THE WEEK ON WALL STREET
Stocks descended from record highs Friday, as traders reacted to a U.S. drone strike that killed Iran’s top military officer. Oil prices rose more than 3% following the breaking news. Wall Street benchmarks ended up having a sideways week, shortened by the New Year’s Day holiday. The Dow Jones Industrial Average lost 0.04% across four trading sessions; the S&P 500, 0.16%. In contrast, the Nasdaq Composite rose 0.16%. The MSCI EAFE index, benchmarking developed overseas stock markets, added 0.30%.
OIL TAKES CENTER STAGE
WTI crude oil settled at $63.05 a barrel on the New York Mercantile Exchange Friday, down from an intraday peak of $64.09 (which was its highest price since April). The commodity rallied Friday as energy traders considered the possibility of supply disruptions in the Middle East in retaliation for last week’s U.S. air strike.
MANUFACTURING ACTIVITY DECLINES
At the start of each month, economists watch the Institute for Supply Management’s Purchasing Managers Index for the factory sector, which is considered a key barometer of U.S. manufacturing health. Last week, ISM announced a December reading of 47.2 for this index, the poorest in more than ten years. A reading below 50 indicates manufacturing activity is contracting rather than expanding.
THE WEEK AHEAD: KEY ECONOMIC DATA
Tuesday: The Institute for Supply Management presents its December Non-Manufacturing Purchasing Managers Index, gauging the pace of activity in the U.S. service sector.
Wednesday: Payroll processor ADP releases its December national private-sector employment report.
Friday: The December jobs report from the Department of Labor.
THE WEEK AHEAD: NOTABLE COMPANIES REPORTING EARNINGS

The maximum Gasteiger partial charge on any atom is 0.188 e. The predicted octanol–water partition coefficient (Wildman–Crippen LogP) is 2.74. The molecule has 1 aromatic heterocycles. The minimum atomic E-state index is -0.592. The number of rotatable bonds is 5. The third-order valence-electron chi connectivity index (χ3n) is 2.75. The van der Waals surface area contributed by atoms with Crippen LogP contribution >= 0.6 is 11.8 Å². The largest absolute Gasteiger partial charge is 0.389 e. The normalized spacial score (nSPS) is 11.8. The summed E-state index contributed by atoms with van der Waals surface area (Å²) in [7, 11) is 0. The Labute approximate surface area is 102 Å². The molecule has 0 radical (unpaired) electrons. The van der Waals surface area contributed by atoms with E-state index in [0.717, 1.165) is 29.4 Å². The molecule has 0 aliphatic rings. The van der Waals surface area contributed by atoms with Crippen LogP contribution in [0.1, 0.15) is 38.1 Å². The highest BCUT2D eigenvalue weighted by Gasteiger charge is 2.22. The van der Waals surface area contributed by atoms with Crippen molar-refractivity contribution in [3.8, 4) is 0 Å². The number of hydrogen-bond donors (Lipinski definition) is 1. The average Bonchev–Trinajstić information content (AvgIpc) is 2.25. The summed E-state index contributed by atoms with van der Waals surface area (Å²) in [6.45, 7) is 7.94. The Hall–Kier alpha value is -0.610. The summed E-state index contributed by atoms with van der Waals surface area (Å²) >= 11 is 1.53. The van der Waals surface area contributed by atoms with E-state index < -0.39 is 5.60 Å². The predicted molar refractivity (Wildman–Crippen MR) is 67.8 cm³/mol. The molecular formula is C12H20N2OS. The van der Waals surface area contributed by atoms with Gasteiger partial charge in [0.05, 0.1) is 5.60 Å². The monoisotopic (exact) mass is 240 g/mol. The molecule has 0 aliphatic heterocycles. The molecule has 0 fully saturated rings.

Wednesday: Constellation Brands (STZ), Lennar (LEN), Walgreens Boots Alliance (WBA)
Friday: Infosys (INFY)
BOTTOM LINE, LOOKING HEAD
There’s no doubt the year has started a little dicey with the middle eastern conflict as reported in the news. For the moment, this is really just noise. The true measure of our economy and stock market will be in corporate earnings for the 4th quarter, which will begin to be heavily reported in the next few weeks.
This is an election year which will certainly create plenty of political theater and there will likely be some volatility surrounding the election circus. For the moment, it still appears the Fed has their finger on the scale and wants to continue pushing the economy along. While they may be holding on moving interest rates, they are buying bonds with both fists. Since September 2019 they have purchased, on average, $101 billion per month as compared to around $80 billion per month during QE3. As you can see from the chart below, the Fed’s balance sheet is once again growing.
They say it isn’t Quantitative Easing. Call it whatever you want, but this strategy, in effect, keeps interest rates low.